His biggest concern, he said, is that NPR has "not substantively changed things with our coverage of Latinos. Flat is not the new up. Flat is the new down when you consider what's happening with the population in the country." 

In terms of geographic diversity, year three results included far fewer sources from Washington, D.C. That may have been partly due to the stories that were prominent during the study period, although newsroom managers in recent years have also been pressing journalists to lessen their reliance on "beltway" sources from the government and policy institutes around town, which are heavily populated by white men. The traditional heavy reliance on government, policy and business and economics stories—all fields still dominated by white men—has also created some of the challenge NPR faces, Woods said, as has NPR's longtime fondness for interviewing professors and other journalists.

Woods said he believes the increase in black sources is "partly a response by journalists to the emphasis on greater diversity." Another contributing factor, he said, was likely "the number of national stories over the last fiscal year that were about racial conflict, especially the major stories about police shootings."

"The good news for NPR is that we're covering something that is important to people who are black primarily, and Americans more broadly," Woods said. "That's a big step in diversity; that you cover what's important to the people that you wish to have in your audience. But also important is, if you look at those expert numbers where we went from 16 percent people of color as experts to 25 percent in those three years, what you see is that from these stories that are impacting people of color, that NPR is going to the experts of color to talk."

Why were the numbers on Latino sources so low, and unchanged?

"It underscores we will have to take some direct steps ourselves" to cover Latinos, Woods said, as opposed to relying primarily on breaking news stories to bring in Latino voices. NPR could also increase its coverage of religion and education topics, he said, where Latino sources are better represented than in NPR's overall news coverage. Or, Woods said, NPR could shift some government coverage away from what he called "incremental politicking" and instead spend more time talking to people in localities affected by those political decisions—a strategy I would endorse for more reasons than just improving the diversity of sources.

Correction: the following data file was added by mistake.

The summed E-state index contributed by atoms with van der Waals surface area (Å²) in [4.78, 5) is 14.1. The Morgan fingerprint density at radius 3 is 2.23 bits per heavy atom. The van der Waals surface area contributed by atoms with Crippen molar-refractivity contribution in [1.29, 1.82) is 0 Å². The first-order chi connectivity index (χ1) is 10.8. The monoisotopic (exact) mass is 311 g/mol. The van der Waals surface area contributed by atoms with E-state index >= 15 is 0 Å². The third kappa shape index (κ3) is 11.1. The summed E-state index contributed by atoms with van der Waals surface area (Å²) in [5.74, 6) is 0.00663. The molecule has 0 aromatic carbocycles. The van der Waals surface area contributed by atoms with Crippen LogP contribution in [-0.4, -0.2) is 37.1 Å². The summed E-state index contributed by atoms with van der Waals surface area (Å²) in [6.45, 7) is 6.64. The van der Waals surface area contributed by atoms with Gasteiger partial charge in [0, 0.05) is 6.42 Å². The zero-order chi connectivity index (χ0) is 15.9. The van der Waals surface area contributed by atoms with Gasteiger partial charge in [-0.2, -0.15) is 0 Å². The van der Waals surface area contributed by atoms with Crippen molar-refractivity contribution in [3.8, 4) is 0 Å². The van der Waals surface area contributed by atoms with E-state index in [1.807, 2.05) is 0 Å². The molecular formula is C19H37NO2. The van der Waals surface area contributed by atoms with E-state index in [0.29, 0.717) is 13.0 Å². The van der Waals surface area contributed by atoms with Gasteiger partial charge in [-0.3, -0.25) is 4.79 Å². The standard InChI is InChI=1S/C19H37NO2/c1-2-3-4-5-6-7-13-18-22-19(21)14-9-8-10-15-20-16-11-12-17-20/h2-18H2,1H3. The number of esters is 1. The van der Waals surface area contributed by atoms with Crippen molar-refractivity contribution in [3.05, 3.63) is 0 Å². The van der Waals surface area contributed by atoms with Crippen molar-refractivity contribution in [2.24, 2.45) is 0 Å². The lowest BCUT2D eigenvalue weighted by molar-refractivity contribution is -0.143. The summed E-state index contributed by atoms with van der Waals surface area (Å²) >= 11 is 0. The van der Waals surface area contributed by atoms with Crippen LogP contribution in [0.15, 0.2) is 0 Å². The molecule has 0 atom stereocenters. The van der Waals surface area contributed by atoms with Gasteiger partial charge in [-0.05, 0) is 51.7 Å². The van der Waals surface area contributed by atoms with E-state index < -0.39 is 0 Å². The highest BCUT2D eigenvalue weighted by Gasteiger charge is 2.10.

There is much more to glean from this study, and in coming weeks executives will be pulling the numbers apart and creating strategies to move forward, Emma Carrasco, NPR's chief marketing officer and senior vice president for audience development, told me. "For me it's always about where our gaps and opportunities are," she said, and having the data makes it possible to understand that more clearly.

Improving the number of Latino sources is a "huge opportunity," she said, adding that while the data is most importantly applicable to the newsmagazine editorial teams, "there is a lot here that all of us working on various aspects of content need to pay attention to."

Michael Oreskes, NPR's senior vice president of news, in an email called the data "very encouraging. It shows that we can make change. We reduced the number of our sources who are inside the beltway and increased the number who are African American. We still have a lot of work to do to get where we need to be to really capture the extraordinary diversity of this country. But these experiments have shown us techniques that work and we can build on that."

Overall, Woods said, given that NPR was able to make strides over the three years of the project, "I can't be anything but profoundly optimistic about the trend in our numbers."

And here's an important note about the newsroom's optimism: NPR executives have smartly not set a numerical goal that they hope to achieve in terms of source diversity, which Woods said would create a "sense of artificial imperative." Instead, the company emphasizes the need to create a newsroom culture where the sources of news and opinion are more in line with the makeup of America.

As for me, I am impressed that NPR undertakes such a serious self-examination, and I am eager to hear how newsroom executives will use the findings to continue improving the diversity of voices on NPR shows. Knowing the numbers is a good start, but it's just that. I have already written twice about what I think is an urgent need for NPR to diversify its regular commentators, who are overwhelmingly white men.

In an upcoming post I will look in more detail at some of the ways the newsroom is changing its approach to sourcing, as well as some of the challenges. I will also update the staff diversity numbers that my predecessor published in June 2014.

Part II Dec. 15, 2015

This post was updated to include a link to the second part of this analysis, which can be found here.